How to Treat Herpes

Herpes is a virus that lives inside your body permanently after infection. However, the virus can be suppressed through prescription antiviral medications. While herpes can activate at any time, a daily medicine regimen can severely decrease its likelihood of activation, lowering your risk of spreading the infection or experiencing an outbreak.

Hepatitis B

Hepatitis B (HBV) is an STI that targets the liver and can wreak havoc on it. While many young people born in the early 90s or later have received a vaccine against this infection, adults born before 1991 are likely not to have received the vaccine and are vulnerable to contracting the virus.

HBV can be acute or chronic, and the virus is spread through bodily fluids, including those shared during unprotected sexual intercourse, like blood, semen, and vaginal discharge. Infected mothers can also spread HBV to their children during birth.

According to the National Institute of Diabetes and Digestive and Kidney Diseases, roughly 0.5% of the US population suffers from HBV infection, making it a virus that is rare but still possible to contract.

Symptoms of HBV

Many people do not show signs of HBV, but those who do tend to experience:

  • Fever
  • Headaches
  • Body aches
  • Excessive tiredness
  • Poor appetite
  • Nausea, vomiting, and diarrhea

Because HBV affects the liver, patients with chronic HBV can also experience symptoms of liver cancer or cirrhosis, which can include:

  • Dark urine
  • Pain in the abdomen
  • Skin or eye yellowing

How to Treat HBV

Not every patient with HBV requires treatment. However, your provider will likely prescribe antiviral medication if you develop chronic HBV. The length of treatment can vary from patient to patient; it depends on your liver’s response to the prescribed medicine.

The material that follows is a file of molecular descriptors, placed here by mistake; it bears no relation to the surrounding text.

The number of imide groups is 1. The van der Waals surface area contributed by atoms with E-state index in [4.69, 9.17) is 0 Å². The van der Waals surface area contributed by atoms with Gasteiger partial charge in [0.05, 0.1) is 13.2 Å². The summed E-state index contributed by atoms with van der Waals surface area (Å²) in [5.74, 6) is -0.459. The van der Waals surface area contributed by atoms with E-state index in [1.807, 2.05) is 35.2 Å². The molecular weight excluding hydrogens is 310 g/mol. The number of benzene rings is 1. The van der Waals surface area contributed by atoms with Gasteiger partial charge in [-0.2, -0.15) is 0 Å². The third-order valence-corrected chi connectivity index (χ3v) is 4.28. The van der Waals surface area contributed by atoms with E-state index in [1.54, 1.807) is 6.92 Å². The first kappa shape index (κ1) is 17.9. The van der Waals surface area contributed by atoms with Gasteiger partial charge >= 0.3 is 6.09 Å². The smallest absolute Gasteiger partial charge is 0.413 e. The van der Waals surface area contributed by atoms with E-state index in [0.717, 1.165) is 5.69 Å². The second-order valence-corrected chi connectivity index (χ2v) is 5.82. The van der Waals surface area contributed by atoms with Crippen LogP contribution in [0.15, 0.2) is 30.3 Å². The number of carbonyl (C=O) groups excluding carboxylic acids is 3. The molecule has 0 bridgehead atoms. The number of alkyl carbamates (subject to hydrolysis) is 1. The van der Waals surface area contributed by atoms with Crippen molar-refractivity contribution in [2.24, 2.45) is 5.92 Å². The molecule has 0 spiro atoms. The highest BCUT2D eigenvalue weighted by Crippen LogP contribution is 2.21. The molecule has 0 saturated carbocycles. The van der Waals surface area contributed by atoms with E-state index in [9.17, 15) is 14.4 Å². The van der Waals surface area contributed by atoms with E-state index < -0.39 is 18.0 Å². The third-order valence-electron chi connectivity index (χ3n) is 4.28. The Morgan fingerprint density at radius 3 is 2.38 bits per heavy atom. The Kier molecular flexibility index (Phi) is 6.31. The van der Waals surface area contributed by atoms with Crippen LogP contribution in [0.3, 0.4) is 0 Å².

In cases where the patient develops liver cancer or cirrhosis, the patient may require a liver transplant.

Human Immunodeficiency Virus

Human immunodeficiency virus (HIV) is an STI that weakens the immune system, making it harder for your body to ward off additional infections. The virus spreads through contact with infected bodily fluids, which is most commonly achieved through unprotected sexual intercourse or by sharing needles. It can also pass from a mother to her baby via pregnancy, birth, or breastfeeding.

If not caught early or left untreated, HIV leads to the development of acquired immune deficiency syndrome (AIDS). It can take roughly ten years for an HIV infection to reach this stage.

Symptoms of HIV

While some patients do not experience symptoms after infection, others may feel as if they contracted the flu shortly after infection. They can experience:

  • Fever
  • Headaches
  • Skin rash
  • Fatigue

The virus will continue targeting the immune system, and patients will eventually experience:

  • Diarrhea
  • Extreme fatigue
  • Nighttime sweating
  • Sudden weight loss
  • Swelling of the glands

If ignored, the immune system will become even more fragile and highly vulnerable to developing AIDS.

HIV Treatment

HIV can be managed via a consistent regimen of antiviral medication, or antiretroviral therapy (ART), which suppresses the virus, allowing the infected person to live a healthy life. ART aims to significantly reduce the viral load in the bloodstream to slow its progression and minimize levels to an undetectable amount.

It is crucial to stay on top of your medication regimen every day for ART to be fully effective. Inconsistent medication use can allow the virus to begin multiplying and mutating again, causing the ART to become ineffective.

Human Papillomavirus